One of the few silver linings of the COVID-19 pandemic is that it caused Americans to re-evaluate our health care systems and processes. One of the most important aspects of quality health care is accessibility. Due to the pandemic, telehealth, which offers increased access to quality care, has become more popular than ever.
Telehealth expansion has two major benefits: improving access to care for patients and increasing revenue for health care facilities. By removing regulatory barriers, governments at both the state and federal levels can expand telehealth services, making health care more widely available. Telemedicine also has the potential to revolutionize the delivery of health care services and substantially drive down costs.
During the height of the COVID-19 pandemic, millions of patients decided to forgo in-person care out of fear of the pandemic. The Centers for Disease Control and Prevention (CDC) reported more than 40 percent of patients delayed or avoided medical procedures and appointments last year.
Additionally, late last year, a Centers for Medicare and Medicaid Services (CMS) ruling delivered on President Donald Trump’s executive order on Improving Rural and Telehealth Access, which added more than 60 services to the Medicare telehealth list. This decision made it possible for Medicare patients to get access to expanded services when they most desperately needed it.
“During the COVID-19 pandemic, actions by the Trump administration have unleashed an explosion in telehealth innovation, and we’re now moving to make many of these changes permanent,” said then-Health and Human Services Secretary Alex Azar.
“Telehealth has long been a priority for the Trump administration, which is why we started paying for short virtual visits in rural areas long before the pandemic struck,” said then-CMS Administrator Seema Verma. “But the pandemic accentuated just how transformative it could be, and several months in, it’s clear that the healthcare system has adapted seamlessly to a historic telehealth expansion that inaugurates a new era in healthcare delivery.
Telehealth is growing more popular among patients. A study conducted by West Monroe Partners found that among telehealth patients receiving services on a mobile app, 80 percent preferred telehealth services compared to a traditional in-office visit.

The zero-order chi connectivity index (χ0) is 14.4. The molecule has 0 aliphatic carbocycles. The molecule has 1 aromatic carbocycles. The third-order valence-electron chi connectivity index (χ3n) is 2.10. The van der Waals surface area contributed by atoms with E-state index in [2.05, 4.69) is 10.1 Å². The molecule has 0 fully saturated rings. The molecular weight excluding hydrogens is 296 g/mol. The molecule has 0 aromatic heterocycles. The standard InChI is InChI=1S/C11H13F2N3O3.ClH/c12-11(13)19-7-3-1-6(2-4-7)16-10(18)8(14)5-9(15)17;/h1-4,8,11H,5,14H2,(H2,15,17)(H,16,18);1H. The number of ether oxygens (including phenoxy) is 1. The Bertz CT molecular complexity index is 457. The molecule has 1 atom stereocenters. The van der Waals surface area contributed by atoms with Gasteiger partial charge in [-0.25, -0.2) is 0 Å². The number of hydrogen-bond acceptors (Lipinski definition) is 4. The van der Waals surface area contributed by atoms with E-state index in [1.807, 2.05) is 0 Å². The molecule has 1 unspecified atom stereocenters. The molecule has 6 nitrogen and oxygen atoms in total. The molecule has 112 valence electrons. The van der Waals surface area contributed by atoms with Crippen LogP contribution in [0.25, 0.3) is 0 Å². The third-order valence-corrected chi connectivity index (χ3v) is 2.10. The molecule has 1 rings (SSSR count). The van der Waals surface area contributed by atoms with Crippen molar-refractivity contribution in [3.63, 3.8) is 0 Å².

What’s more, a 2017 report on the global telemedicine market estimated the telehealth market is positioned to expand at a compound annual growth rate of 16.3 percent over the next decade, reaching approximately $78.3 billion by 2024, according to Accuray Research LLP.
Following this decision, and the successes of telehealth expansion, the U.S. Senate recently introduced the Protecting Rural Telehealth Access Act on June 16. The bipartisan bill aims to permanently codify into law the temporary regulatory rollbacks impacting telehealth that were initiated during the COVID-19 pandemic. Approximately 20 percent of Americans live in rural areas, and the United States has seen 136 rural hospital closures since 2010, with 20 closures in 2020, a new record.
The need for rural health care access has been exacerbated by the COVID-19 pandemic. Specifically, this legislation would permanently remove restrictions on technologies for telehealth, allowing rural health clinics and Federally Qualified Health Centers to serve as distance sites for telehealth providers. It would also permanently waive geographic restrictions for Medicare patients to be treated from their homes. The bill would also allow payment parity for audio-only health services for clinically appropriate appointments, meaning patients who don’t have broadband access would still be able to receive treatment over the phone.
Sen. Joni Ernst (R-IA), a co-sponsor of the bill, had this to say, “Even before the pandemic, access to telehealth was critical to helping Iowans in rural areas get the care they need. That’s why I prioritized working with Democrats and Republicans to expand access to these services during this difficult year. Now that we’ve seen its success, there’s no reason we shouldn’t make these changes permanent to continue supporting both our rural patients and hospitals.”
The Protecting Rural Telehealth Access Act is a big step in the right direction. There is no doubt that removing barriers to accessing care is commonsense policy. If passed, this bill would be especially beneficial to rural communities by allowing rural facilities to build out their telemedicine infrastructure, knowing the regulations are suspended indefinitely.
Telehealth expansion applies a free-market approach to health care. Similarly, states can and should act independently of Congress to roll back regulations and unleash the telehealth marketplace. Telehealth services fill a vital need in our communities by increasing access to care and lowering costs.
Christina Herrin ([email protected]) is government relations manager at The Heartland Institute, a nonpartisan, free-market think-tank headquartered in Arlington Heights, Illinois.